By Ruby Southgate
My Favourite Building In Sheffield Series (MFBIS S1 A4)
We have made it to a fourth article of my mini-series! As I have been writing, it has allowed me to expand my knowledge on Sheffield’s architectural history and find out some new and interesting facts about my home city. Similarly, to my previous posts, I will be sharing my thoughts on the chosen building, about purpose, origin, and structure, alongside any other ideas.
This week I have chosen to write about ‘The Diamond’, it has an architectural façade structure which attracts my attention every time I pass, ‘it says look at me,’ I thought it would be a perfect building to write about this week.
The Diamond accommodates over 5000 students from the Faculty of Engineering and is located within the main grounds of Sheffield’s University City Centre campus. The building offers a total of 7 engineering departments and 3 interdisciplinary programmes and is available 24/7 to all students. The Diamond accommodates 19 specialist laboratories from across engineering departments and specialisms. It’s worth noting, the specialist facilities became one of the Universities largest investments, as they believed their teaching and learning facilities would hugely benefit from the expense. The architectural design of the building alone has said to have attracted many visitors towards the University’s campus!
The Diamond is a great example of modern architecture which applies the use of glass and cladding to create a fascinating exterior design. The buildings name originated from the distinctive anodised aluminium and glass façade, initially inspired by the historic buildings surrounding the site, including the beautiful St Georges church window tracery located opposite, but has morphed by visual association to the precious gemstone and its geometry. The delicate glass façade work which exemplifies this idea, was intentionally designed to allow as much natural light into the laboratories as possible and to other study areas located throughout the engineering facility. In an attempt to reduce building overheating, the panes on the south and west were made smaller in comparison to the much larger panes on the north and east sides, therefore creating variation in design across the envelope. The diamond lattice work seen on the exterior of the building supports some shading.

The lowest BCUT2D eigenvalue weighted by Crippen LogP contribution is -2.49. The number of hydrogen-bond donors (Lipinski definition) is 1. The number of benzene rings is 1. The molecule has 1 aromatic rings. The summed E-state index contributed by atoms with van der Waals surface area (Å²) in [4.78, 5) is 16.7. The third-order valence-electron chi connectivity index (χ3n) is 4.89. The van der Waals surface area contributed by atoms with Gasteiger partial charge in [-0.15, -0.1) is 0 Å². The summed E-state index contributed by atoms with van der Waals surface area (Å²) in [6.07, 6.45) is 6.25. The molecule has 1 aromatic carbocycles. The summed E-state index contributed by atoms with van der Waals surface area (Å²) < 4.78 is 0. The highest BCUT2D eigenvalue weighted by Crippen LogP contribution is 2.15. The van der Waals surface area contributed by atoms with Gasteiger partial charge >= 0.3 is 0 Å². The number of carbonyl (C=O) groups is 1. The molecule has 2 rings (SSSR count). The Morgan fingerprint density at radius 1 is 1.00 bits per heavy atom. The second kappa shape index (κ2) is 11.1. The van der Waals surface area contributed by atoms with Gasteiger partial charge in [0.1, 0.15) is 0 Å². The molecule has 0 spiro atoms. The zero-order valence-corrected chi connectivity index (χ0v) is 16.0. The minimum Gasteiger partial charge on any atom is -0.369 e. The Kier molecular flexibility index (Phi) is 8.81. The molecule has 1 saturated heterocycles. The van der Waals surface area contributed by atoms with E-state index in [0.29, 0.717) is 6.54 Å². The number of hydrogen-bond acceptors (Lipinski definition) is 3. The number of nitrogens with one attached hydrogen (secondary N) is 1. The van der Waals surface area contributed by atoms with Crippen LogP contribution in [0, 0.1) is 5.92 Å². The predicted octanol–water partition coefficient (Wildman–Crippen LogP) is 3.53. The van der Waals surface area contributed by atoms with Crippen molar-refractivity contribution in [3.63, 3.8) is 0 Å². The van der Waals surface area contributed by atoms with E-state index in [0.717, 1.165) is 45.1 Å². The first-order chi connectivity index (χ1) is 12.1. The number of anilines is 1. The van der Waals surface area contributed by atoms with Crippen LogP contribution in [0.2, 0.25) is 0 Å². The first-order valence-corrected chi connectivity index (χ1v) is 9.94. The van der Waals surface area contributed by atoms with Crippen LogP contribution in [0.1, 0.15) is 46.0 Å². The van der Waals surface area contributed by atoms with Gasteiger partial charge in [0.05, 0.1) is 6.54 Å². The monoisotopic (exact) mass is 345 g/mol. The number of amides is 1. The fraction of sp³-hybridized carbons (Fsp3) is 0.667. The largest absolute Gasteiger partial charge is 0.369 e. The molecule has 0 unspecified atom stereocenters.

Despite its beautiful design in my opinion, the building has said to have caused some controversy amongst the people of Sheffield and students within the University Campus alike. There are mixed opinions on it, the sometimes titled ‘bling building’, courts opinion, however this is often the nature of radical design. In 2016 the building was nominated for the Carbuncle Cup which unfortunately is an award for the UKs worst new building of the year, often described to have ‘committed sins on both the outside and inside’. Fortunately for Sheffield, the Diamond did not win, however sadly being shortlisted does give an indication of public feeling towards the building in question.
The architectural practice behind the design of the Diamond was London firm RMJM, later Twelve Architects. The design of the building created over 500 jobs whilst in construction, and a further 400 jobs when it officially opened in September 2015. During construction, it managed to contribution £44.5 million to the local economy and within the first year of operation, now annually adding £20 million to Sheffield’s economy.
It is becoming clearer to me that buildings that push design boundaries, providing talking points and opinion, some good and of course some bad, add to debate rather than remaining silent. I very much enjoying listening or reading about different opinions trying to understand alternative perspectives. How much weight I apply to these opinions is still yet to be determined but I am certain I will continue to have my own view 😉.
Photograph by La Victorie